Plan each long run in advance and vary the routes and includes places you can go for toilet stops
As we have said, marathon training is difficult so take some time each week to plan where you are going on your long run. I vary these training runs as much as possible ideally with something interesting to see on the way and a nice café at the end as a reward. Most people will need the toilet whilst they are out, so having an idea where you can stop on route is always a good idea and taking a couple of minutes for a comfort stop is not going to affect your times in training or during the big day itself.
Vary your surfaces to reduce loading through your joints
One of the best ways to give your joints and muscles a rest/change is to run on different surfaces. Running on grass will produce less force than running constantly on paths/pavements so whenever I am out I will try and run at least some of the route on grass e.g. through parks or on trails. And yes you need to accept that the nice trainers you are wearing will get dirty! But the cushioning you get is worth it. Scotland is full of fantastic areas to run so my advice to anyone doing long distance marathon training is get yourself out and visit different places. I also like some variation in my runs in terms of undulation and some rolling hills will help with endurance and reducing stress through joints and muscles by changing which muscles are working during the running motion.
Make sure you get your fuel and fluid levels right
This is probably the most important area for running. Humans are 70 percent water and even being slightly dehydrated will affect performance and increase injury risk. If your long runs are early morning you may already start dehydrated. So have an extra glass of water with your breakfast and top up by drinking water as you go along. If you don’t like carrying water then take some money and stop at the shop on your route. Fuel is exactly the same, you would not drive your car without enough fuel, and the same goes for your body. Start with a breakfast and have extra fuel with you to take especially as you increase your mileage. My favourites are porridge before I run and energy bars and sugary sweets whilst I’m running. This is very much a personal choice and very much part of your marathon preparation so take as much time to get it right during your long runs as you need. It is also important to refuel within 20 to 30 mins of finishing your long training runs.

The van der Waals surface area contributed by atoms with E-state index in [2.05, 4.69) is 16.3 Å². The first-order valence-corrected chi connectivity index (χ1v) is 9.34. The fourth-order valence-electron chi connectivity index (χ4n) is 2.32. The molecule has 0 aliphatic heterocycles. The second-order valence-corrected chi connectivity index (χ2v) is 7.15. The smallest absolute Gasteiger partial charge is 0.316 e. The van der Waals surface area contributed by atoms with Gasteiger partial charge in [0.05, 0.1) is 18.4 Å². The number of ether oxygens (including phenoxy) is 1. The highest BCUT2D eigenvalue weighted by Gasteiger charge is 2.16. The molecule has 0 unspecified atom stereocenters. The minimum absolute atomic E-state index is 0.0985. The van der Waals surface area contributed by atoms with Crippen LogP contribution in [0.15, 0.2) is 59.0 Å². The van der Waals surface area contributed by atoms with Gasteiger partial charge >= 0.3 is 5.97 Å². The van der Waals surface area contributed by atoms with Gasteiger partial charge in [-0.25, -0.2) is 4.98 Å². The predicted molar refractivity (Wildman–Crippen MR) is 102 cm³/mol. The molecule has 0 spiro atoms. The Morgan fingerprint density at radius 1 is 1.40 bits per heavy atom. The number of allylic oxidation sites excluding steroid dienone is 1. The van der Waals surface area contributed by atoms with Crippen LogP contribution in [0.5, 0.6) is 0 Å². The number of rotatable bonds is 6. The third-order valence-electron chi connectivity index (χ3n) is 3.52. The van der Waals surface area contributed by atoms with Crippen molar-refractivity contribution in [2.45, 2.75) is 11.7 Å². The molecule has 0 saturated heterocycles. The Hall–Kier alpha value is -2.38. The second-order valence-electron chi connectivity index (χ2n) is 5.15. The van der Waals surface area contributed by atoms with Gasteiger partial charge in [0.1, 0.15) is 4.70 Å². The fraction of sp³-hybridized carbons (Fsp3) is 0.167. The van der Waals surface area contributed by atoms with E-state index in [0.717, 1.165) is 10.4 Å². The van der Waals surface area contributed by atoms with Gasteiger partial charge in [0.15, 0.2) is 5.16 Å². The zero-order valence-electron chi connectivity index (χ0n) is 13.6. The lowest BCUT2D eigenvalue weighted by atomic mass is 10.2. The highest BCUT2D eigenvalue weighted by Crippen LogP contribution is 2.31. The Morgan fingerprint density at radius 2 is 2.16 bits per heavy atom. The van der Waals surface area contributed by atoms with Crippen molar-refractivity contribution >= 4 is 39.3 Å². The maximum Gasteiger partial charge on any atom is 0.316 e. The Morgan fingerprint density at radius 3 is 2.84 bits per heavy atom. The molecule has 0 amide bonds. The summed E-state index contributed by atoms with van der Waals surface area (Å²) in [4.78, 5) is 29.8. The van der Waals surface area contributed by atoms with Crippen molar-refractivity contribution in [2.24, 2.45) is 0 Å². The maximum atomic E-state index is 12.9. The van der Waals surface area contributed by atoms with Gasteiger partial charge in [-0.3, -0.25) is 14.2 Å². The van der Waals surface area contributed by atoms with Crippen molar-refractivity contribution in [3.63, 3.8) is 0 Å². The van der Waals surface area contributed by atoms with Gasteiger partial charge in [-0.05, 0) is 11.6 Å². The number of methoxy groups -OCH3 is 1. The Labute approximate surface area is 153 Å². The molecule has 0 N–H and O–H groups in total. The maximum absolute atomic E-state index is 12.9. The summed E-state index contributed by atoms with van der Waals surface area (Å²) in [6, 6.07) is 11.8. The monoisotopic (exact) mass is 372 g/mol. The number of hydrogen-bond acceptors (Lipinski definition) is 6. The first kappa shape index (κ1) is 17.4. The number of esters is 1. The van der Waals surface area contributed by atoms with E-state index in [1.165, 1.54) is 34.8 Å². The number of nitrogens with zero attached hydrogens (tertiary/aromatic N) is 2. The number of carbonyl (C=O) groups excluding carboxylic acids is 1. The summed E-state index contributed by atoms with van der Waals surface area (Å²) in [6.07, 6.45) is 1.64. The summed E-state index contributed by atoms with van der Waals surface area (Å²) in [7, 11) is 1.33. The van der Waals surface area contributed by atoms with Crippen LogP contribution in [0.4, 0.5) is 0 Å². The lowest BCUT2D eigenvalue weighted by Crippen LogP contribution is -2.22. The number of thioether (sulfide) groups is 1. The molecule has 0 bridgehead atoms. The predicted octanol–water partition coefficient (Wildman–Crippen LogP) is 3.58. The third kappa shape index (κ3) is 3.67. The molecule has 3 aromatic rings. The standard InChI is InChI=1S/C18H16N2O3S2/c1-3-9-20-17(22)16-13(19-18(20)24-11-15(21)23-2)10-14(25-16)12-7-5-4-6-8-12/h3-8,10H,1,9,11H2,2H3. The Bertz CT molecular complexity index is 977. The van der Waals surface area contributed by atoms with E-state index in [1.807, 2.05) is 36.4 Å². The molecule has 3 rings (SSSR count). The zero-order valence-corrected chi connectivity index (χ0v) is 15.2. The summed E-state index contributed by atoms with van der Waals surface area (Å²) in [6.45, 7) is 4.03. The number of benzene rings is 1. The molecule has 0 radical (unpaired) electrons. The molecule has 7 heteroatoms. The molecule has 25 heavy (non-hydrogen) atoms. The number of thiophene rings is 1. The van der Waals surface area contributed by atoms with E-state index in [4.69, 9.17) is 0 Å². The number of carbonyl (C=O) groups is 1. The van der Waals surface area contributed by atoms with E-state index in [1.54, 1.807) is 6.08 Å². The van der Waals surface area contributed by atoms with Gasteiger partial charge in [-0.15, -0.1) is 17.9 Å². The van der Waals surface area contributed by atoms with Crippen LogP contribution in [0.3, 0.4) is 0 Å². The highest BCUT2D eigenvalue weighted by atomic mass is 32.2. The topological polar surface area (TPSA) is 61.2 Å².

Avoid training with injury and use the pool/bike to reduce load
As your distances increase you will get sore legs particularly in the big muscle groups. The way I deal with this soreness is to mix my training with cross training, hydro jogging in the pool and cycling. This gives my legs a rest but is also good psychologically as I feel I am still training. I aim to do some sort of training 5 days a week, but remember rest is very important for your recovery. If you get injured, as we all do, listen to your body and take the rest. Nature will deal with most issues if you take the time your body needs to heal.
Don’t put yourself under any time pressure
I might be wrong but it is very unlikely that you are going to win your first marathon and if you push yourself too hard it is more likely that you will get an injury or run out of fuel. I don’t wear a watch when I run but just train within my comfort zone whether I am going for a record or not. My advice is to download some good podcasts or music as a fall back to when the pals you are running with are fed up chatting, so that you have something to occupy your time. Your long training runs can take up to 4 hours which is a lot of time to fill!
Enjoy yourself and remember why you are putting yourself through this training.
On cold wet winter mornings when you could be curled up in bed but instead you are out running, you need to remember why you’re doing it. To keep you motivated, you need to remember what your personal goal is and think about the other people you are running with. It is a fabulous achievement whether you are raising money for your favourite charity or for other personal reasons.
Running a marathon has a strange effect on people, some people will run one marathon and that is enough whereas others want to keep doing more and more marathons. It is an incredible achievement not just the day itself but also all the training you need to do before the big event.